Former India fast bowler Manoj Prabhakar is heavily in favour of ICC’s mulling use of foreign substances than saliva to maintain shine on the ball. The parent body is seriously contemplating legalised methods of tampering the ball instead of saliva or sweat once cricket resumes after the COVID-19 pandemic with Prabhakar believing the move will help the quicks stay impactful in the game. Also Read - ICC Bans Qadeer Khan For 5 Years For Corruption, Charges Mehardeep on Six Counts
“If one can’t shine the ball, what would bowlers like me do? If you can’t use saliva or sweat on the ball because it is dangerous, some other way has to be worked out. Without shine on the ball, bowlers will end up surrendering,” Prabhakar told Times of India. Also Read - Heath Streak banned for Eight Years for Breaching ICC's Anti-Corruption code
“There has to be a way out to help the bowlers. The ICC can decide on a substance or two and then look to implement it. Otherwise, medium-pacers in particular will have no future. All the developments in the game are always in favour of the batsmen.” Also Read - Bhuvneshwar Kumar Pips Rashid Khan And Sean Williams to Claim ICC Player of The Month Award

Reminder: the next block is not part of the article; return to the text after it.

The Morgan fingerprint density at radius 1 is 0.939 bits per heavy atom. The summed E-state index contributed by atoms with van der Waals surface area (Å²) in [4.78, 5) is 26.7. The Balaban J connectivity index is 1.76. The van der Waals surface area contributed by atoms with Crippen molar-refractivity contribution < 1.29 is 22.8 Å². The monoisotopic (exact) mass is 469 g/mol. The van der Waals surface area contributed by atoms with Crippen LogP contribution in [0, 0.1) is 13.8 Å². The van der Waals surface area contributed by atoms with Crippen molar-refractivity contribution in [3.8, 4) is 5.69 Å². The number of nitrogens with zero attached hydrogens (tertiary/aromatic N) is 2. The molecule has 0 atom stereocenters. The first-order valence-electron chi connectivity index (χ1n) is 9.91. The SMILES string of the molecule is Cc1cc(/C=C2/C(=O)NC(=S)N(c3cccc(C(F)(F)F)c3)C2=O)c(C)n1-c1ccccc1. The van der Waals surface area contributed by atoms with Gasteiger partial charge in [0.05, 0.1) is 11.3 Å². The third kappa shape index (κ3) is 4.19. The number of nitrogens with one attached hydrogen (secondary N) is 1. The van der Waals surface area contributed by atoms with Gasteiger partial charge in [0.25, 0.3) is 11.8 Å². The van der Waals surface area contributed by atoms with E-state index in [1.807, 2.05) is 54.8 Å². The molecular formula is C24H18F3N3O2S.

A fine exponent of swing bowling during his playing days, Prabhakar feels there’s a different type of oil which could be one of the options to be looked at. “Non-greasy oil can perhaps be used. Things like Vaseline and mint have been used in the past but that is not necessarily ideal,” he explained.
“The art of reverse swing and conventional swing is not appreciated. Even if external substances are allowed, everyone will not be able to swing the ball. There is a lot of skill involved. ”
While Prabhakar is confident that this is indeed the way forward for cricket, another former India pacer, TS Sekhar, now a renowned coach feels banning the use of saliva or sweat will make it tough of the bowlers are adhering to the new rules, if and when approved.
“I don’t think cricket will resume anytime soon. As for not using saliva or sweat on the ball is concerned, it is difficult to monitor. It is so natural for cricketers to do it. What if somebody uses saliva on the ball by mistake? Will you then change the ball every time? It can also lead to a dangerous situation where players are affected,” Sekhar told TOI.